Here’s the thing. Imagine living in a society where self-expression is strictly censored. When you go to the cinema, in the images and stories you see, people are most valued as cogs in the state machine. Imagine also that you’re a documentary film-maker, passionate about revealing the lived experience of people in their day to day lives to ‘wake you up emotionally’.
This was the creative challenge facing the 1960/70s generation of documentary film-makers living under Soviet censorship in the Baltic States. Poetic cinema was chosen by them to bypass the censorship, going beyond politics to ask more universal questions. As one of the veteran filmmakers explained, their ‘main research was Man… we studied them with all the resources available to us’.
Acclaimed co-directors Audrius Stonys and Kristīne Briede’s original idea was encompassed in the working title ‘Baltic New Wave’. Soon into the project though, they decided to focus less on the lives of the documentary film makers and more on how they dreamed – raising questions about life, love and the soul. In Bridges of Time, Stonys and Briede skilfully integrate archive documentary film with contemporary scenes as a poetic homage to this ‘less remembered generation’.
Amongst the early images of the film is a close up of woman’s face, she’s lying down, breathing heavily and her hand is being held. An eclipse of the sun is shown accompanied by the commentary ‘As god created man, heaven is an ideal…We film the earth but remember that heaven is above us.’
A monochrome documentary clip then shows a sky filled with hundreds of descending parachutes, followed by a close-up shot of tangled parachutes on the ground. Then a cut to a cluttered apartment, an old film maker – Uldid Brauns – is searching through cardboard boxes. He talks to the camera until he locates a map and uses a magnifying glass to trace the outline of a journey. Next, further monochrome images of children in swimsuits running down a large sand dune to an expanse of beach to the sea, they laugh and dance the twist. A shot of Helicopters sweep across the sea as if observing this scene.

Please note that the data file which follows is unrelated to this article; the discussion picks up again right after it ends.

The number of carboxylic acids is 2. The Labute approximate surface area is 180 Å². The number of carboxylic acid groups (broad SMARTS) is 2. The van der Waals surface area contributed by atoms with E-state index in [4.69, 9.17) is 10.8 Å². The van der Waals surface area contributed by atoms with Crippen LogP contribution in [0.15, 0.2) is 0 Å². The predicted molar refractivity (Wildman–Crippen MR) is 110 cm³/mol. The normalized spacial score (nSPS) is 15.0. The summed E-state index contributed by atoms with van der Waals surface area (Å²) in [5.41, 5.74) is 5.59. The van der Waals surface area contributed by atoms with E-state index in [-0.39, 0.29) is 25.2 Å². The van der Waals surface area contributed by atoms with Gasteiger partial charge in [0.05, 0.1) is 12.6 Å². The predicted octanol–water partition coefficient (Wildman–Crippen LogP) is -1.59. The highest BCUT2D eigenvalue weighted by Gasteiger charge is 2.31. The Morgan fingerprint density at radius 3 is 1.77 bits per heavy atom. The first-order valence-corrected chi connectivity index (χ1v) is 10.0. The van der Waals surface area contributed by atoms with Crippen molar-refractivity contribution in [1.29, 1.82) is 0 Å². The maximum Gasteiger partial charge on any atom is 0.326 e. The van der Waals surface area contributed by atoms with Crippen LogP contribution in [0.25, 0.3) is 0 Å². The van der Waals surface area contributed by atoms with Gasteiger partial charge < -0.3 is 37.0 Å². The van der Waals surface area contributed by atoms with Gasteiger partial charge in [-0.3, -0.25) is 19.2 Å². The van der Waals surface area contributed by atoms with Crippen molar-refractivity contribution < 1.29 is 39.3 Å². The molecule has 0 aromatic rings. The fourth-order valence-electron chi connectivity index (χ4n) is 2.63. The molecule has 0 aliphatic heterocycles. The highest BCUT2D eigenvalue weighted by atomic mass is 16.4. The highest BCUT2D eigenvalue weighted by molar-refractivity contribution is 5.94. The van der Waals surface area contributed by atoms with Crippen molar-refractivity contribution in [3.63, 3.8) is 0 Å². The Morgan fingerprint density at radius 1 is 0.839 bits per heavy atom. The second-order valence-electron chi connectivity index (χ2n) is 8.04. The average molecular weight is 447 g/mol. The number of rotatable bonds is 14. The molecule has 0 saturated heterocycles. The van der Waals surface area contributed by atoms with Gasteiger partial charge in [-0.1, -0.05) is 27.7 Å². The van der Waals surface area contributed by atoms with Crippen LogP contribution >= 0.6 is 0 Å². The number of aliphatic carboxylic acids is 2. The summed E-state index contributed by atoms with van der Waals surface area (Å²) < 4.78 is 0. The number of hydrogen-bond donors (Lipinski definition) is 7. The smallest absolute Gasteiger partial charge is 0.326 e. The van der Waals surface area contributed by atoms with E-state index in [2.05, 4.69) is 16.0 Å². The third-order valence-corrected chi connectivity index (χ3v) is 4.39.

Threads of gentle humour appear throughout this documentary essay. The camera pans across a meadow to veteran film-maker Ivar Seleckis standing outside a barn. He’s advising a shot of the open barn door, followed by him entering the barn. However, in setting up the initial shot, the barn door refuses to stay open. ‘Destiny,’ Seleckis jokes, ‘has decided otherwise’. In another sequence from the 1970s, Dreams of Centenarians, one woman cajoles her friend, ‘Drink this and you’ll live for another hundred years’. The friend demurs, because ‘life has become boring.’
The view of these veteran film-makers was always that each generation must answer the questions about life and love anew. A clip from another 70s documentary illustrates this – a farmer says, ‘when a man becomes as small as a mouse, he’s dead’. When questioned by the film-maker, Mark Goosat, the farmer remains firm in his conviction. Reflecting on his career, sitting in his apartment, Goosat concludes to the camera, ‘it’s not possible to create films for future generations because we don’t know how they’ll think.’
In the Q&A, Stonys and Briede thought the ‘Baltic New Wave’ was as much about Baltic identity as it was indicative of the first post-war generation who were able to consider their lives as more than a struggle for survival. After the collapse of the Soviet Union, filmmaking became free ‘but lost several layers of the poetic’. In world cinema now, unsurprisingly, Iran has become famous for its poetic cinema, produced under a political system that curtails people’s freedom.
Bridges of Time was a film that charmed and delivered its message with a warm heart. New East Cinema and the Barbican Centre are to be commended for bringing this to an English-speaking audience.
This film was shown as part of Latvia 100 and in collaboration with the Latvian Embassy in the UK.
About New East Cinema see: www.neweastcinema.com